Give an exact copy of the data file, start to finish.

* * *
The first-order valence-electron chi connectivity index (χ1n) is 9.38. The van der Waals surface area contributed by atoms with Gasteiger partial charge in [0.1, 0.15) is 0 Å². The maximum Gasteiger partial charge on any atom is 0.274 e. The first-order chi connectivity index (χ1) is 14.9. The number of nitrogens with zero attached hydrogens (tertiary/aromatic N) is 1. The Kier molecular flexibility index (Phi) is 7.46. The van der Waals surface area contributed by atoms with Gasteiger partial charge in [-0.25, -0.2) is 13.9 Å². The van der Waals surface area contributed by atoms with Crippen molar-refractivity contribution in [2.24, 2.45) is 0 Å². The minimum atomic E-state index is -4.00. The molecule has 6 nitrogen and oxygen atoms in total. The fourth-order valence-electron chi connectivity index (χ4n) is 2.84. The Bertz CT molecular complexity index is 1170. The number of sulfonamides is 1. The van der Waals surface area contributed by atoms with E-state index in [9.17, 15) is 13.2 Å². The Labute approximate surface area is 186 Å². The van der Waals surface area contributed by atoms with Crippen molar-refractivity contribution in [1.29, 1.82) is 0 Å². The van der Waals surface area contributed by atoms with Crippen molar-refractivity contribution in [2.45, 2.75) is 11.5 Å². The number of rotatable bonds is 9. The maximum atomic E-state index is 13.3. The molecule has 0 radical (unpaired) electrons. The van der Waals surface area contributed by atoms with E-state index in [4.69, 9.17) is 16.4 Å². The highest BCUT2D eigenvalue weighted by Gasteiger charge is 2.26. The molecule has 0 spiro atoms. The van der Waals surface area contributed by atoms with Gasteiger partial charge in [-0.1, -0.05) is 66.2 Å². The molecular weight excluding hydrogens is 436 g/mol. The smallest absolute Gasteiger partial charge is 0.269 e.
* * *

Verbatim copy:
The first-order valence-electron chi connectivity index (χ1n) is 9.38. The van der Waals surface area contributed by atoms with Gasteiger partial charge in [0.1, 0.15) is 0 Å². The maximum Gasteiger partial charge on any atom is 0.274 e. The first-order chi connectivity index (χ1) is 14.9. The number of nitrogens with zero attached hydrogens (tertiary/aromatic N) is 1. The Kier molecular flexibility index (Phi) is 7.46. The van der Waals surface area contributed by atoms with Gasteiger partial charge in [-0.25, -0.2) is 13.9 Å². The van der Waals surface area contributed by atoms with Crippen molar-refractivity contribution in [2.24, 2.45) is 0 Å². The minimum atomic E-state index is -4.00. The molecule has 6 nitrogen and oxygen atoms in total. The fourth-order valence-electron chi connectivity index (χ4n) is 2.84. The Bertz CT molecular complexity index is 1170. The number of sulfonamides is 1. The van der Waals surface area contributed by atoms with E-state index in [9.17, 15) is 13.2 Å². The Labute approximate surface area is 186 Å². The van der Waals surface area contributed by atoms with Crippen molar-refractivity contribution in [1.29, 1.82) is 0 Å². The van der Waals surface area contributed by atoms with Crippen molar-refractivity contribution in [2.45, 2.75) is 11.5 Å². The number of rotatable bonds is 9. The maximum atomic E-state index is 13.3. The molecule has 0 radical (unpaired) electrons. The van der Waals surface area contributed by atoms with E-state index in [4.69, 9.17) is 16.4 Å². The highest BCUT2D eigenvalue weighted by Gasteiger charge is 2.26. The molecule has 0 spiro atoms. The van der Waals surface area contributed by atoms with Gasteiger partial charge in [-0.1, -0.05) is 66.2 Å². The molecular weight excluding hydrogens is 436 g/mol. The smallest absolute Gasteiger partial charge is 0.269 e.